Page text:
Why and How to Create Your Own Podcast Network

I was recently asked by a friend for the “go-to” industry resource on the pros and cons of creating a podcast network, as well as a good tutorial on how to go about setting one up. There isn’t such a document that I’m aware of, so I just spoke from my own experience, as well as the research I’ve done on the industry at large. I also steered her towards this episode of Podcasters Group Therapy featuring yours truly and my Always Listening cohost Josh.

Satisfied, and with a plan in mind, my friend suggested perhaps I could save myself some time in the future by writing such a document. I’d hesitate to call anything I write a “Go-To Industry Resource” but, I’ve been doing this a while, I’ve talked to hundreds of podcasters big and small and here’s what I know about podcast networks.

“Real” Podcast networks are largely just about ad sales. - While there are the obvious exceptions like Gimlet media that are about hands on production, regional networks that are geographically convenient and many themed networks that focus on a specific kind of content. But most networks are about creating and taking advantage of economies of scale, primarily in the creation and sale of advertising. They provide those services (as well as some cross promotion and possibly group crowdfunding) and take a cut of all the proceeds.

If you're a member of a major corporation, or already have an advertising apparatus, this is likely not the tutorial for you.

Why "Normal" Podcasters might build a network

1. Ad sales - Turns out, the big guys have a pretty good idea. By pooling the combined audiences of a couple or several shows together you can easily become a more attractive target for ad buyers. You could also isolate the workload and remove redundancies having one member of the network actually "work" as an ad sales office.

2. Vanity - Just like it's a little presumptive to say your ideas are worth other people subscribing and listening to each week, it takes a certain amount of ego to say, "I need to build my own media empire!" Frankly, if you are capable of producing multiple quality shows on an ongoing basis (or, as mentioned below, in rotation) then you HAVE built a media empire. Don't be a jerk about it, but don't be ashamed if you just want one.

3. Cross Promotion - This is going to come up again in my next post about why you might join a network, but it's applicable here too. One of the toughest things for beginning podcasters (or even experienced ones) is promotion. If you had five or a dozen shows mentioning and suggesting one another, surely we'd all explode together!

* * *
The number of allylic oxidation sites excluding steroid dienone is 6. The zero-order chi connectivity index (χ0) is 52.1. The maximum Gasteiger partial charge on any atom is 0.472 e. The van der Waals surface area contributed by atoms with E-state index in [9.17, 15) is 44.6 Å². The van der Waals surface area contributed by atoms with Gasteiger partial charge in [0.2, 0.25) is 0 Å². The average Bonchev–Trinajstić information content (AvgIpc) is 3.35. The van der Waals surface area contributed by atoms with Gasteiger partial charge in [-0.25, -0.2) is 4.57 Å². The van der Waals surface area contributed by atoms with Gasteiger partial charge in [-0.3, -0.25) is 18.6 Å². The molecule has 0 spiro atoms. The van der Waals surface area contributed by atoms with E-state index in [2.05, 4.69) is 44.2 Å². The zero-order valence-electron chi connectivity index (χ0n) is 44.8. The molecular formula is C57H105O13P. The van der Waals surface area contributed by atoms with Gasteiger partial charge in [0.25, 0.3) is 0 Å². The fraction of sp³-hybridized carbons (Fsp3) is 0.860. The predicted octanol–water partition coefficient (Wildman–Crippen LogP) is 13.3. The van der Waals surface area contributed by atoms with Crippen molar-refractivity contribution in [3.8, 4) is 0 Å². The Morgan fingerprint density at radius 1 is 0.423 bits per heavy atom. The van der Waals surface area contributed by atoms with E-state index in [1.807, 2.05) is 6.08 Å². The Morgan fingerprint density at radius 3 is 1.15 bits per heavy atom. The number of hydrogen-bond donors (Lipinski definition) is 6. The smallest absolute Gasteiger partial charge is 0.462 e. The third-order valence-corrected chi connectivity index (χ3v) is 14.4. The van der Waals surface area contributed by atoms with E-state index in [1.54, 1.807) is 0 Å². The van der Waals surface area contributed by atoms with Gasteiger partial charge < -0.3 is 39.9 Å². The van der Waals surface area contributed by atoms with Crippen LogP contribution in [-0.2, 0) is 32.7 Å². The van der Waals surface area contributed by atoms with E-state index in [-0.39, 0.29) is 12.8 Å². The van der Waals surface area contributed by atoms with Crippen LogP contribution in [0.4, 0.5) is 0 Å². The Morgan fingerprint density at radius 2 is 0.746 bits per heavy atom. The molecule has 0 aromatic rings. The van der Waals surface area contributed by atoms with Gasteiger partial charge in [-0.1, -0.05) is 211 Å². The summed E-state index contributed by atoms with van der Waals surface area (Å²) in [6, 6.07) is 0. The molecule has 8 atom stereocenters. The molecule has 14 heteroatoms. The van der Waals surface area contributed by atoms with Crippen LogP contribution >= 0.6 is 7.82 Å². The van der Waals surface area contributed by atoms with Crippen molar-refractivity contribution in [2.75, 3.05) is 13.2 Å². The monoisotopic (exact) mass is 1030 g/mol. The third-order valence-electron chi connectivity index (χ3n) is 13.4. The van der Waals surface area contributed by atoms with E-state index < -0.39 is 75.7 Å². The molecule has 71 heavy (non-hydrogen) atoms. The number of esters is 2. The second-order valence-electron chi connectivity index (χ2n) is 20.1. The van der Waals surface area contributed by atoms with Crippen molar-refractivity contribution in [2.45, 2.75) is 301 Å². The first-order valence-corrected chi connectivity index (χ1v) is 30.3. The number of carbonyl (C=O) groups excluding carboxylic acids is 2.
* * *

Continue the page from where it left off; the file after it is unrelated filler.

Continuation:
4. Expand Your Podcasting Circle - I'm based in Ruston, Louisiana. To say Podcasting has only recently arrived here would be an overstatement of its current arrival status. But even here, I'm not all alone. Maybe you've got friends who are into the idea of Podcasting, but wouldn't go through with all the effort. You provide them a "turn-key" solution and you get local Podcasting buddies.

5. Network as Service Industry - In some ways, this is the best way to describe Podcast Websites from JLD and Mark Asquith. They become your "podcast buddy" with the gear and know how to get you started and keep you going, but they charge you for the service instead of just asking you to help them move every few years (I say it's a good trade off). There are likely other great examples of this business model and I think there are opportunities for small business owners to do this all over the world.

On second thought...

Why You Shouldn't Create a Network

1. Ad sales - You never said you wanted to start an ad agency. You want to run your own podcast network. And if it's the ad dollars you're chasing you're still better focusing on traditional radio. Roughly $16.5 billion better.

2. Vanity - Yes, it's swell to put that Network creation on your Linked In page or your About Me section of your site. It's even cooler hearing your Audio ID on someone else's show, I won't even lie. But, without the editorial oversight of a Gimlet, there's always the chance some one else puts something you don't necessarily want your name on out into the world. Pride, goeth before a fall, remember?

3. Cross Promotion - statistics tell us that while many podcast listeners regularly listen to 11 or more podcasts weekly (8% of listeners according to Edison's latest reports), most only listen to a couple and the vast majority of Americans don't listen to any. The real opportunities to grow are among people who don't listen to podcasts today. Network promotion doesn't help that.

4. Expand Your Podcasting Circle - I'm not gonna try to talk you out of this. I'll just say having more podcasts under your purview is like having more babies. They're adorable, but expensive and time consuming. Tread carefully.

5. Network as Service - For the right person or persons, this might be perfect. I'd hesitate to say this is a "proven" moneymaker but I think there are opportunities in the market that you might be perfect for if your passion lay in podcast middle management!

Okay. You've weighed the good, you've weighed the bad and you're jumping anyway.

What Does My Network Need?

1. A logo

2. An Audio ID

3. A Website

4. An agreement for hosts

The first and third are self explanatory, but I want to spend some time on 2 and 4.

Audio ID